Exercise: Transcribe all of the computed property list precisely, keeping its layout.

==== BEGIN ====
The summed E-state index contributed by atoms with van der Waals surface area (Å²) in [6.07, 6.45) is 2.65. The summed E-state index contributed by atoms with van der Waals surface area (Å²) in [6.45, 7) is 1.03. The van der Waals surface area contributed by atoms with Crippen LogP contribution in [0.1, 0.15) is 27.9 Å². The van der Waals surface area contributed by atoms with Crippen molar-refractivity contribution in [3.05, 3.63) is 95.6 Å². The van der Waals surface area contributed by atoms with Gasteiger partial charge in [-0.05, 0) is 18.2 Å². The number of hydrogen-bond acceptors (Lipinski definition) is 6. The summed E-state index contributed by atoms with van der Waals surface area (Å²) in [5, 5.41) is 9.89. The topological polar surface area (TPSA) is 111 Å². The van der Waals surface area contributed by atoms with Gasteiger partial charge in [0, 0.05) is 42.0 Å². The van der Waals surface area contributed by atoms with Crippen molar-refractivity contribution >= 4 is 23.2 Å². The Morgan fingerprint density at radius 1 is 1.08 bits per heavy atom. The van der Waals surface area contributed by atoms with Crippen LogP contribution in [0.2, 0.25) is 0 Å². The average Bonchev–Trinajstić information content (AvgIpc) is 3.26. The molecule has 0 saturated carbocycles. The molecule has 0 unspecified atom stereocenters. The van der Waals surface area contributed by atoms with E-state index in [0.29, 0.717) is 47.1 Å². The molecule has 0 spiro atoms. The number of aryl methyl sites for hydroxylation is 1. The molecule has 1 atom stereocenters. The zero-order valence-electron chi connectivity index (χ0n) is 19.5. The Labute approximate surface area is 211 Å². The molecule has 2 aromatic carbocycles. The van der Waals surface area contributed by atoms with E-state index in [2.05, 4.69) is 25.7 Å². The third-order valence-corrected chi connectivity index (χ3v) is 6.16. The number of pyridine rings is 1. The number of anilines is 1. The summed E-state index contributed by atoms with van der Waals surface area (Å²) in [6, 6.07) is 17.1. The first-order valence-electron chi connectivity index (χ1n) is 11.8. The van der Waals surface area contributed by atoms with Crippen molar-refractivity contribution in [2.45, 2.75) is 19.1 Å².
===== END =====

The summed E-state index contributed by atoms with van der Waals surface area (Å²) in [6.07, 6.45) is 2.65. The summed E-state index contributed by atoms with van der Waals surface area (Å²) in [6.45, 7) is 1.03. The van der Waals surface area contributed by atoms with Crippen LogP contribution in [0.1, 0.15) is 27.9 Å². The van der Waals surface area contributed by atoms with Crippen molar-refractivity contribution in [3.05, 3.63) is 95.6 Å². The van der Waals surface area contributed by atoms with Gasteiger partial charge in [-0.05, 0) is 18.2 Å². The number of hydrogen-bond acceptors (Lipinski definition) is 6. The summed E-state index contributed by atoms with van der Waals surface area (Å²) in [5, 5.41) is 9.89. The topological polar surface area (TPSA) is 111 Å². The van der Waals surface area contributed by atoms with Gasteiger partial charge in [0, 0.05) is 42.0 Å². The van der Waals surface area contributed by atoms with Crippen molar-refractivity contribution >= 4 is 23.2 Å². The Morgan fingerprint density at radius 1 is 1.08 bits per heavy atom. The van der Waals surface area contributed by atoms with Crippen LogP contribution in [0.2, 0.25) is 0 Å². The average Bonchev–Trinajstić information content (AvgIpc) is 3.26. The molecule has 0 saturated carbocycles. The molecule has 0 unspecified atom stereocenters. The van der Waals surface area contributed by atoms with E-state index in [0.29, 0.717) is 47.1 Å². The molecule has 0 spiro atoms. The number of aryl methyl sites for hydroxylation is 1. The molecule has 1 atom stereocenters. The zero-order valence-electron chi connectivity index (χ0n) is 19.5. The Labute approximate surface area is 211 Å². The molecule has 2 aromatic carbocycles. The van der Waals surface area contributed by atoms with E-state index in [2.05, 4.69) is 25.7 Å². The third-order valence-corrected chi connectivity index (χ3v) is 6.16. The number of pyridine rings is 1. The number of anilines is 1. The summed E-state index contributed by atoms with van der Waals surface area (Å²) in [6, 6.07) is 17.1. The first-order valence-electron chi connectivity index (χ1n) is 11.8. The van der Waals surface area contributed by atoms with Crippen molar-refractivity contribution in [2.45, 2.75) is 19.1 Å².